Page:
The remaining horizontal gene transfers involving plants are based almost exclusively on phylogenetic studies. Recently plant-to-plant horizontal gene transfer has become much more popular as an explanation for genetic similarity in plant mitochondrial DNA. A recent study, in particular, relied heavily on phylogenetics. The two methods they used to infer past horizontal gene transfer both relied on phylogenetics. The first method was the building of a phylogenetic tree, which, obviously, required phylogenetics. The second method was less obvious about it. “This method identifies HGTs (hits) from distantly related organisms compared to closely related taxonomic lineages.” There is a hidden assumption in the article. The authors speak of the two plants involved as being distantly related. Relationships in the evolutionary paradigm are determined by a phylogenetic study. Thus the authors are reliant only on phylogenetic trees for both their direct and indirect evidence. They demonstrate relationships by using phylogenies, then use the phylogeny data to prove the plants are undergoing horizontal gene transfer with distant relatives, which they determined by phylogeny. They have reasoned themselves in a complete circle.
Proposed movement of nuclear DNA as the above authors suggest is relatively rare but does happen. A paper as far back as 2005 was the first to propose this. This paper suggested a transposon had been passed between millet and rice at some point in the past. The transposon itself was only 89% similar between the two but the researchers justified their result by saying “Our conclusion that a MULE was horizontally transferred between the Setaria and rice lineages leans heavily on evidence that these lineages diverged roughly 50 million years ago.” The researchers go on to note that it was phylogenies that told them that the Setaria millets and rice split that long ago.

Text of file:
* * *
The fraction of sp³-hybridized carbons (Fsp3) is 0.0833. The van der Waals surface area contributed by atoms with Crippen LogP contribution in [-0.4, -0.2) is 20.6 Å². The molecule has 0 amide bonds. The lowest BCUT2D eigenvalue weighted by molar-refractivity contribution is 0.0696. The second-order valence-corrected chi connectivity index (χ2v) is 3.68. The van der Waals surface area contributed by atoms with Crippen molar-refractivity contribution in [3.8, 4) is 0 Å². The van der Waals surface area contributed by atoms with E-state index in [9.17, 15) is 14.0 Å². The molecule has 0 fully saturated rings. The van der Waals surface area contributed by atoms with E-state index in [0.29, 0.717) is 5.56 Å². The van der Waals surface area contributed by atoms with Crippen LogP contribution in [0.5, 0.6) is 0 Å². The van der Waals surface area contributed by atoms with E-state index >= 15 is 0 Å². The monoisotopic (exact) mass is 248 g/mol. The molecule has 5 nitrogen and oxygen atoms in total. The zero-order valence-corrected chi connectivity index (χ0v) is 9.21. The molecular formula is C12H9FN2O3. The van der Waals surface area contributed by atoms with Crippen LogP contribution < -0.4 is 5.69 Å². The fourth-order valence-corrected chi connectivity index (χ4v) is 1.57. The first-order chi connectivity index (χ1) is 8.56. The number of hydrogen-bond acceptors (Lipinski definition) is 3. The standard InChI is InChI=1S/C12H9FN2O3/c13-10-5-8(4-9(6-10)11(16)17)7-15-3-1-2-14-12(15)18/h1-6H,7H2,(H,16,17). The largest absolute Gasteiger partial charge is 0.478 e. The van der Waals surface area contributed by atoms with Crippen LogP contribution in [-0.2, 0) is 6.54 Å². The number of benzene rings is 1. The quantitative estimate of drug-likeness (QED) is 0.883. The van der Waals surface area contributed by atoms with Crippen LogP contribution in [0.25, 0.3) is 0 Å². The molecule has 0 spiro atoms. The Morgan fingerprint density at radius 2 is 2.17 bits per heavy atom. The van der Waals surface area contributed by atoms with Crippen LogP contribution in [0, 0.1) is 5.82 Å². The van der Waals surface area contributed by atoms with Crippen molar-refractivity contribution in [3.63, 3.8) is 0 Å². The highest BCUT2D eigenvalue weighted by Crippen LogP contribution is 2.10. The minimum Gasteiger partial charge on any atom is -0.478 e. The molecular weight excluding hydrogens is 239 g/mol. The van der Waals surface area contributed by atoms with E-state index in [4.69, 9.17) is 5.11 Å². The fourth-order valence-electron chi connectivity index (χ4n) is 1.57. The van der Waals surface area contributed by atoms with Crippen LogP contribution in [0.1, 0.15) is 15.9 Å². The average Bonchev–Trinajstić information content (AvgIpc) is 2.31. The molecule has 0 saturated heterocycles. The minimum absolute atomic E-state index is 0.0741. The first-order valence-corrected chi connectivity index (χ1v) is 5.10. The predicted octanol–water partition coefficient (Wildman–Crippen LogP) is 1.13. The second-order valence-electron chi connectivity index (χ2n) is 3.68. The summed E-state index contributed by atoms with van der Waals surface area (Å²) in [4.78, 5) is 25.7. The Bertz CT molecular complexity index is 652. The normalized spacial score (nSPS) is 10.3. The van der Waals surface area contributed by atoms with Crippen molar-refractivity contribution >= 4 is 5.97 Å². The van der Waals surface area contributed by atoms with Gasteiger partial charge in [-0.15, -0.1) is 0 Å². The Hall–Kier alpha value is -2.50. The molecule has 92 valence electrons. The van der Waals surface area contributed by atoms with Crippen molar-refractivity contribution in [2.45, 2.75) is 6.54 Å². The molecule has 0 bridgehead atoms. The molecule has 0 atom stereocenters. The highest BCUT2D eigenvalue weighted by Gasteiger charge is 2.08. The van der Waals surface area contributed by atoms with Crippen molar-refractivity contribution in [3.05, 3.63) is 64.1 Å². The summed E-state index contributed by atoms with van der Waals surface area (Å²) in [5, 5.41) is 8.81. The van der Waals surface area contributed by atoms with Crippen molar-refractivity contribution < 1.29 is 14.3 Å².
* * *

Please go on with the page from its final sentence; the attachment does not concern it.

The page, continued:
The problem with placing such a heavy reliance upon phylogenetics is that if the phylogenetics are wrong, the HGT-in-plants model loses all foundation and will collapse under its own weight. Unfortunately for the scientists promoting the model, phylogenetics, otherwise known as cladistics, is a circular failure. Phylogenetics starts with one basic assumption, namely that evolution is true. One author, despite insisting molecules to man evolution is factual, wrote this of phylogenetics: “Therefore, the a priori assumption of descent with modification fails to provide independent ontological support for systematics. If ‘the background knowledge the bearing of descent with modification’ underlying cladistics is not testable by independent means, it would seem to be more a metaphysical First Principle like vitalism or orthogenesis than a component of a Popperian hypo-thetico-deductive approach.” Another evolutionist went even further. “I do not think that claims made by cladists themselves can always be taken at face value.” Despite evolutionists themselves openly doubting the veracity of cladistics, it continues to be used as proof that things happened in the past.
Another factor often overlooked when discussing plant phylogenies is the difficulties associated with plant taxonomies. Verne Grant, the premier expert on plant speciation and classification in the last century wrote, “The phylogeny of many or most groups of higher plants which have been studied carefully in the field and laboratory is seen to be reticulate rather than exclusively dichotomous and branching. The model of the phylogenetic tree cannot be carried over from zoology into botany without misrepresenting the relationships in many instances. In all major groups of higher plants we have to deal with phylogenetic networks rather than phylogenetic trees.” While Grant accepted the phylogenies as valid, he noticed they pointed to something completely different than the expected evolutionary tree of life: they pointed to an interconnected web, something not predicted by evolution.